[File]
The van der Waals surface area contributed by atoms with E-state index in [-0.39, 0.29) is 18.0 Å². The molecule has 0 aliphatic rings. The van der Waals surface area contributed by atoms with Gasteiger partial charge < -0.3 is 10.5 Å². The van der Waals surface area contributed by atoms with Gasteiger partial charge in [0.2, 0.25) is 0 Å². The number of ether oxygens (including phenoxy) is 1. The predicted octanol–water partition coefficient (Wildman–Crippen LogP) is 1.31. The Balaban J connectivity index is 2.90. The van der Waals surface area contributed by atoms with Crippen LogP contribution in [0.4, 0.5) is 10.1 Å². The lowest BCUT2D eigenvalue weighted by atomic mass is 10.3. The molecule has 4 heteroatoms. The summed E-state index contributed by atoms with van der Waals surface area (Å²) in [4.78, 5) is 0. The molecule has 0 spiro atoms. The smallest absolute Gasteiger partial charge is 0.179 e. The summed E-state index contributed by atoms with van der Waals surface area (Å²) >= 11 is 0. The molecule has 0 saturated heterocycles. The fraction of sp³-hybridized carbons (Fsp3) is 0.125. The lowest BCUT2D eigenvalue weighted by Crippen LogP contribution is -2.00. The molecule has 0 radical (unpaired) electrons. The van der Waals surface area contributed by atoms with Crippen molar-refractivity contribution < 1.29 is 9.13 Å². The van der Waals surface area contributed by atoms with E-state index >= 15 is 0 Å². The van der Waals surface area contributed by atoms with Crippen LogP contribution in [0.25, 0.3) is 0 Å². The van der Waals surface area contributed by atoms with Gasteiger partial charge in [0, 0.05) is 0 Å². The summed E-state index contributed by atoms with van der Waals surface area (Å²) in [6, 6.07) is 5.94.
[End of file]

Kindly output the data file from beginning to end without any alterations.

The van der Waals surface area contributed by atoms with E-state index in [-0.39, 0.29) is 18.0 Å². The molecule has 0 aliphatic rings. The van der Waals surface area contributed by atoms with Gasteiger partial charge < -0.3 is 10.5 Å². The van der Waals surface area contributed by atoms with Gasteiger partial charge in [0.2, 0.25) is 0 Å². The number of ether oxygens (including phenoxy) is 1. The predicted octanol–water partition coefficient (Wildman–Crippen LogP) is 1.31. The Balaban J connectivity index is 2.90. The van der Waals surface area contributed by atoms with Crippen LogP contribution in [0.4, 0.5) is 10.1 Å². The lowest BCUT2D eigenvalue weighted by atomic mass is 10.3. The molecule has 4 heteroatoms. The summed E-state index contributed by atoms with van der Waals surface area (Å²) in [4.78, 5) is 0. The molecule has 0 spiro atoms. The smallest absolute Gasteiger partial charge is 0.179 e. The summed E-state index contributed by atoms with van der Waals surface area (Å²) >= 11 is 0. The molecule has 0 saturated heterocycles. The fraction of sp³-hybridized carbons (Fsp3) is 0.125. The lowest BCUT2D eigenvalue weighted by Crippen LogP contribution is -2.00. The molecule has 0 radical (unpaired) electrons. The van der Waals surface area contributed by atoms with Crippen molar-refractivity contribution < 1.29 is 9.13 Å². The van der Waals surface area contributed by atoms with E-state index >= 15 is 0 Å². The van der Waals surface area contributed by atoms with Crippen LogP contribution in [0.25, 0.3) is 0 Å². The van der Waals surface area contributed by atoms with Gasteiger partial charge in [0, 0.05) is 0 Å². The summed E-state index contributed by atoms with van der Waals surface area (Å²) in [6, 6.07) is 5.94.